Likewise the first APT in the UK was turbine powered.
Probably the escalation of prices brought about by the oil-rich nations persuaded the authorities that electricity was the power of the future. Here in the UK we still haven't quite grasped the need to electrify the majority of our nations rail arteries. 

But we may well get there - but likely not in fbb's somewhat limited remaining lifetime!

Of course, far more successful was our HST and a part of the work pictures the prototype under construction.
The PEP, although an ugly brute, was the precursor of today's sliding door EMU ...
... although the design has improved.
Or has it?

We are also introduced to the Road Railer ...
... the technological answer to the wagon-load freight business being lost to road transport. Peco joined in the euphoria for the "transport of the future" ...
... and was selling (trying to sell) the model kits years and years after there real thing was dispatched to the scrapyard. The railways had lost the wagon-load business and all efforts to keep it or regain it were, ultimately, a failure.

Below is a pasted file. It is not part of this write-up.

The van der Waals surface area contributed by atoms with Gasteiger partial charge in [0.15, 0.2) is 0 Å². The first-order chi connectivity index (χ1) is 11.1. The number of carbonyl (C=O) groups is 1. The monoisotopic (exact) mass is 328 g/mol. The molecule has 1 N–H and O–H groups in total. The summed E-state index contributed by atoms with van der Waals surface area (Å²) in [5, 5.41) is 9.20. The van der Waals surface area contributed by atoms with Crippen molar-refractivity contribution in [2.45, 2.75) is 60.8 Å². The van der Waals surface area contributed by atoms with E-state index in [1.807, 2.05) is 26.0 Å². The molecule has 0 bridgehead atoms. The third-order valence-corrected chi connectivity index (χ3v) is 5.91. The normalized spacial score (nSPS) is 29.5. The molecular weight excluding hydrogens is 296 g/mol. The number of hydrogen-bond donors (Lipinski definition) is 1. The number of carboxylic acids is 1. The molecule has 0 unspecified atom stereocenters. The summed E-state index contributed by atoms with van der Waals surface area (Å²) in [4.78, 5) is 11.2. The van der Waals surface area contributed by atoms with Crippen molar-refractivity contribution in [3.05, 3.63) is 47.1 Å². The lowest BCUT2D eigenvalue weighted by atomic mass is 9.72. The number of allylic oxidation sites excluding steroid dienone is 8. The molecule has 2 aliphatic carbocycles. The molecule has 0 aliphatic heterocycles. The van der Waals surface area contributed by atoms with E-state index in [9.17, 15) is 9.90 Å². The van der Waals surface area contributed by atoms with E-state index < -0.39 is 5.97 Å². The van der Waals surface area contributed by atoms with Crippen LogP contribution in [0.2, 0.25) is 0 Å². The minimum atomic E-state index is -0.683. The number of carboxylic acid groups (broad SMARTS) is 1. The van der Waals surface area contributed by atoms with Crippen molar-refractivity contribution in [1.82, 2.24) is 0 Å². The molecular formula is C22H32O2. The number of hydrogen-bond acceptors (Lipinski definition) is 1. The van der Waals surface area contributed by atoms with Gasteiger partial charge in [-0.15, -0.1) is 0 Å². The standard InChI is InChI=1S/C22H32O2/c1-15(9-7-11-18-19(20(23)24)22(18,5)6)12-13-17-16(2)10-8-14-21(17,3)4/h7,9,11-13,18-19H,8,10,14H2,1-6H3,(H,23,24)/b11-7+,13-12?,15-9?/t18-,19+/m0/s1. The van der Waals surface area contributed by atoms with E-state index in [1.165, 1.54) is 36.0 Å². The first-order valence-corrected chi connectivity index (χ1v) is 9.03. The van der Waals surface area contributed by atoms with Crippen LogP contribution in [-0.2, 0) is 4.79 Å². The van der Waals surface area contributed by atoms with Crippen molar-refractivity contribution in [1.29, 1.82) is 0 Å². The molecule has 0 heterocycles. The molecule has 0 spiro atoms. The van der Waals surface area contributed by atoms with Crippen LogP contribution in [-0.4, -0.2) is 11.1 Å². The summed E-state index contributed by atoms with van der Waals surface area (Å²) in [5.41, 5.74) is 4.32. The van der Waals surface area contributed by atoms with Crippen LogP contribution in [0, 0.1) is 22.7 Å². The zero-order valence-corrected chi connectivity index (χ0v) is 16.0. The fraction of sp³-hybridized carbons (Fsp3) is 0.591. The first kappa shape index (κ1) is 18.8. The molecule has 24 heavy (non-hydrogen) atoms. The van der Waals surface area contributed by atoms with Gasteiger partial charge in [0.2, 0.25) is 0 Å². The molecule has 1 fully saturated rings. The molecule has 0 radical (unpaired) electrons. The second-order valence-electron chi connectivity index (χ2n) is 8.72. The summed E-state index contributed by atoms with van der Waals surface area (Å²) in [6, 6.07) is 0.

But back to smaller technology; the arrival of - pause for breath - computers! There are a couple of pictures thereof ...
... and the output - a computerised ...
... reservations system - in Sweden.

But there was more, this time from London's Undergound. Here the station supervisor at Holborn is overseeing his empire using ...
... television! Who would have thought it?

One of the most emotive pictures in this ancient part work illustrates the feeling of many as steam power was declining (had declined in the UK) world wide.
Readers "of a certain age" are allowed to shed a sympathetic tear. But fbb must add a more realistic thought - namely that steam was inefficient, smelly and, compared with today's trains, slow!

But it had CHARACTER!